Washington standards for personal protective equipment are designed to help protect workers from the hazards of exposures to harmful levels of chemicals, noise, dust, or radiation, as well as from injury due to hazards such as, but not limited to, flying particles, hot or sharp objects, and falling objects.
You must make sure that your employees have, use, and care for the appropriate personal protective equipment (PPE). PPE is an item or items used to protect the eyes, face, head, body, arms, hands, legs, and feet such as goggles, glasses, hard hats, gloves, hearing protection, safety shoes, respirators and fall protection equipment.
An important section of the Washington Labor and Industries PPE standard is a requirement that employers perform a hazard assessment of the jobs their employees perform to determine if hazards are present, or are likely to be present, which necessitate the use of PPE. If such hazards are identified, then the employer must select, provide and then require each affected employee use the types of PPE that will protect them from the hazards identified in the hazard assessment.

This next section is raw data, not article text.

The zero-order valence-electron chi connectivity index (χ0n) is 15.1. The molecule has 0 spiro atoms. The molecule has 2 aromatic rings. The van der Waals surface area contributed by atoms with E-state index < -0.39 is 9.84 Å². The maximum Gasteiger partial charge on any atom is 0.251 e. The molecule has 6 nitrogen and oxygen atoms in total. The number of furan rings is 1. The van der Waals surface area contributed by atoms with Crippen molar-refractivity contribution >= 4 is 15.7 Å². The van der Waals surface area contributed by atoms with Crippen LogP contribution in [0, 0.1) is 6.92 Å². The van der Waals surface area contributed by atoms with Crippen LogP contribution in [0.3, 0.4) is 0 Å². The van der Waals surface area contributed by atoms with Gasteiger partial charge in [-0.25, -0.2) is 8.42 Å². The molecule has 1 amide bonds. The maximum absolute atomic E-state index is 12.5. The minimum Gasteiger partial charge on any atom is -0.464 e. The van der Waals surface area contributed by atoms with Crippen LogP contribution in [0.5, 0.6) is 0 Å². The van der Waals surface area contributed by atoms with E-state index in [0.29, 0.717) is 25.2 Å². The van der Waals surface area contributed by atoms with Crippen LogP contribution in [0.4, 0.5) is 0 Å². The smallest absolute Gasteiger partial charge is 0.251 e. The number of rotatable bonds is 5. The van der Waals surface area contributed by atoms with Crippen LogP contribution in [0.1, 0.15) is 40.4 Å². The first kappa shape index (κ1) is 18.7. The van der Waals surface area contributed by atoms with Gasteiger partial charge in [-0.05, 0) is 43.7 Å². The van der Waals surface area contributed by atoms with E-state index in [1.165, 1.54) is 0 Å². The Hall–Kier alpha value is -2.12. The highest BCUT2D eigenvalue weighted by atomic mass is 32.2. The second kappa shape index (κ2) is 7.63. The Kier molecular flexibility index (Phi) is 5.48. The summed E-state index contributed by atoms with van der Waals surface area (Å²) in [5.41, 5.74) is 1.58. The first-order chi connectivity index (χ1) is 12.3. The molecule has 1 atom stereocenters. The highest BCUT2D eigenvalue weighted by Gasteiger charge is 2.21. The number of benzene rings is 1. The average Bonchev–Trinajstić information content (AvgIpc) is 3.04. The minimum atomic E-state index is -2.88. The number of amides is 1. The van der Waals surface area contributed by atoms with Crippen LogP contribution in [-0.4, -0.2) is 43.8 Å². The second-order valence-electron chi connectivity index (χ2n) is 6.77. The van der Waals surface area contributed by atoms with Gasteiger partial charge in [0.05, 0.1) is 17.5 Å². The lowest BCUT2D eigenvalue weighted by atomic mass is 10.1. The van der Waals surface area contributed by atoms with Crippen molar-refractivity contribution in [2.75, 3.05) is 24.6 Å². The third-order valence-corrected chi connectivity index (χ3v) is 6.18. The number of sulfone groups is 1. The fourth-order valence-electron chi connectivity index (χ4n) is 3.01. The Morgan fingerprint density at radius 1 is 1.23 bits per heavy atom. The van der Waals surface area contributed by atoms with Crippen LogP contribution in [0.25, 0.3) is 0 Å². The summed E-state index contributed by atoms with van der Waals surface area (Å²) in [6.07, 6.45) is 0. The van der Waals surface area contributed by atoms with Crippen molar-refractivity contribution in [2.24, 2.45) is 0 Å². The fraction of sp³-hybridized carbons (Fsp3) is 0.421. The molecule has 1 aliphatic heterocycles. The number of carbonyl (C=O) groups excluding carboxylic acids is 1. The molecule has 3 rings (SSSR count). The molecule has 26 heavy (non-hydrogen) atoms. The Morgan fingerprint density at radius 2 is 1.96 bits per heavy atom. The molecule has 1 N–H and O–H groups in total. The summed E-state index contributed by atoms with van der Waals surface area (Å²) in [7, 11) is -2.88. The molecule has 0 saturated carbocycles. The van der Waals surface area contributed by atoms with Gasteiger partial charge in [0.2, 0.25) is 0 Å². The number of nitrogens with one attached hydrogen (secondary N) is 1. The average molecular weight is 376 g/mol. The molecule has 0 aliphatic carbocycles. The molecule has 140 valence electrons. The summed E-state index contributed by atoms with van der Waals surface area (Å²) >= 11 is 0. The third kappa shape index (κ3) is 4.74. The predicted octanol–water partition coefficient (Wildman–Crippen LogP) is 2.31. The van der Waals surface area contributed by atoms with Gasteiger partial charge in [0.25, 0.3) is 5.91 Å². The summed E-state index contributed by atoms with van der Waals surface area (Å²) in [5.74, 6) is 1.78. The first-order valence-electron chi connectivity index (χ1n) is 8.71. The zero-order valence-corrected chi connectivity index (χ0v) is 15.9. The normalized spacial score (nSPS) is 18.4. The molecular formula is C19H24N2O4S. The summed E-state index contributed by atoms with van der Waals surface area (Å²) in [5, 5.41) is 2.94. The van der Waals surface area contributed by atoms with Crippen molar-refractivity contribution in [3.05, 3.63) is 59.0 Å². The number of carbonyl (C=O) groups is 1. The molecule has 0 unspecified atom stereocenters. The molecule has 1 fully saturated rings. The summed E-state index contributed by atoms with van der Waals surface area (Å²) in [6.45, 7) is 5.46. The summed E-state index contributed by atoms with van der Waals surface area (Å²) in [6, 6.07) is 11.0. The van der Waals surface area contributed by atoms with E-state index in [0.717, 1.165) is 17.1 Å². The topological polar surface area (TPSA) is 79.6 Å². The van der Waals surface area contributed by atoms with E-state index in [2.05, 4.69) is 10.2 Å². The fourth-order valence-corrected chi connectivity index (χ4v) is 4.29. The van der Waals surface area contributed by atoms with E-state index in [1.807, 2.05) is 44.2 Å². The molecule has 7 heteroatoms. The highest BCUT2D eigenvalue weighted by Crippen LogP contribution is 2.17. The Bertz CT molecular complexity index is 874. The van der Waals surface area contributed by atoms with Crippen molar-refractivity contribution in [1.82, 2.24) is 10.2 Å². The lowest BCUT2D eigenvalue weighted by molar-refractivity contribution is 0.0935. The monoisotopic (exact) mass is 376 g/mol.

You must verify that a hazard assessment for PPE has been done at your workplace and complete a written certification (paper or electronic format) that includes the: (1) Name of the workplace. (2) Address of the workplace you inspected for hazards.
Finally, the employer must also train those requiring PPE to:
- Use the equipment properly
- Be aware of when PPE is necessary
- Know what kind of equipment is necessary
- Understand the limitations of PPE
- Put on, adjust, wear and remove equipment
- Proper care, maintenance, useful life, and disposal of PPE
Remember that while PPE is the last line of defense in worker protection, make sure that it’s not last on your list of safety and health priorities. If your school districts needs assistance in the assessment process or in the proper selection of PPE, consult your ESD 112 Loss Control Specialist.